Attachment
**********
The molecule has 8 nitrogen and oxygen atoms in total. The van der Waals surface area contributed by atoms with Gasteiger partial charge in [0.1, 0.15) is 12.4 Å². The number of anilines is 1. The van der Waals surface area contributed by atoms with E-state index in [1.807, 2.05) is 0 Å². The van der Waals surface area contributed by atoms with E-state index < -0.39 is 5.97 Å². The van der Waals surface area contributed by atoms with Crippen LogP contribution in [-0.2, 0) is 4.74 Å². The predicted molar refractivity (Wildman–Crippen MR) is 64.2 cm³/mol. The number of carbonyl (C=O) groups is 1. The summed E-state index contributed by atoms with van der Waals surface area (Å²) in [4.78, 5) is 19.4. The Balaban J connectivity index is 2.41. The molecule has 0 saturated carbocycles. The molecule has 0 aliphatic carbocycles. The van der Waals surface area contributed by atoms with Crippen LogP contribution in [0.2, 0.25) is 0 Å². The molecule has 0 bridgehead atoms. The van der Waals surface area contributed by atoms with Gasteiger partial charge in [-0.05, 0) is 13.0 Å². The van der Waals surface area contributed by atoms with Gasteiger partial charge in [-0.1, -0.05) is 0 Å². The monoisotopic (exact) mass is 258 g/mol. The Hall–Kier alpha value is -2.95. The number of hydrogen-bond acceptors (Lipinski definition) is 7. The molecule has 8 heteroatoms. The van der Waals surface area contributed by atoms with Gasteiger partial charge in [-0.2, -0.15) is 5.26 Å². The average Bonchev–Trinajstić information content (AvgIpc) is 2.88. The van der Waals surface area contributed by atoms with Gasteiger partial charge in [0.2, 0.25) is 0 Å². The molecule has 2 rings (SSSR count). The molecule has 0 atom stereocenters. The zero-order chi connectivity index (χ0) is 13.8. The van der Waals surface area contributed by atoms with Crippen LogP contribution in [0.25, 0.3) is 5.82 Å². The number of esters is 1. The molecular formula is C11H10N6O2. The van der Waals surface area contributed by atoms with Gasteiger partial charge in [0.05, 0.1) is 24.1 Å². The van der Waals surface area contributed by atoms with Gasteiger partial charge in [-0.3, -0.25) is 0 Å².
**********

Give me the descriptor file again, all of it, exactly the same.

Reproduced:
The molecule has 8 nitrogen and oxygen atoms in total. The van der Waals surface area contributed by atoms with Gasteiger partial charge in [0.1, 0.15) is 12.4 Å². The number of anilines is 1. The van der Waals surface area contributed by atoms with E-state index in [1.807, 2.05) is 0 Å². The van der Waals surface area contributed by atoms with E-state index < -0.39 is 5.97 Å². The van der Waals surface area contributed by atoms with Crippen LogP contribution in [-0.2, 0) is 4.74 Å². The predicted molar refractivity (Wildman–Crippen MR) is 64.2 cm³/mol. The number of carbonyl (C=O) groups is 1. The summed E-state index contributed by atoms with van der Waals surface area (Å²) in [4.78, 5) is 19.4. The Balaban J connectivity index is 2.41. The molecule has 0 saturated carbocycles. The molecule has 0 aliphatic carbocycles. The van der Waals surface area contributed by atoms with Crippen LogP contribution in [0.2, 0.25) is 0 Å². The molecule has 0 bridgehead atoms. The van der Waals surface area contributed by atoms with Gasteiger partial charge in [-0.05, 0) is 13.0 Å². The van der Waals surface area contributed by atoms with Gasteiger partial charge in [-0.1, -0.05) is 0 Å². The monoisotopic (exact) mass is 258 g/mol. The Hall–Kier alpha value is -2.95. The number of hydrogen-bond acceptors (Lipinski definition) is 7. The molecule has 8 heteroatoms. The van der Waals surface area contributed by atoms with Gasteiger partial charge in [-0.2, -0.15) is 5.26 Å². The average Bonchev–Trinajstić information content (AvgIpc) is 2.88. The van der Waals surface area contributed by atoms with Gasteiger partial charge in [0.2, 0.25) is 0 Å². The molecule has 2 rings (SSSR count). The molecule has 0 atom stereocenters. The zero-order chi connectivity index (χ0) is 13.8. The van der Waals surface area contributed by atoms with Crippen LogP contribution in [0.25, 0.3) is 5.82 Å². The number of esters is 1. The molecular formula is C11H10N6O2. The van der Waals surface area contributed by atoms with Gasteiger partial charge in [0.05, 0.1) is 24.1 Å². The van der Waals surface area contributed by atoms with Gasteiger partial charge in [-0.3, -0.25) is 0 Å².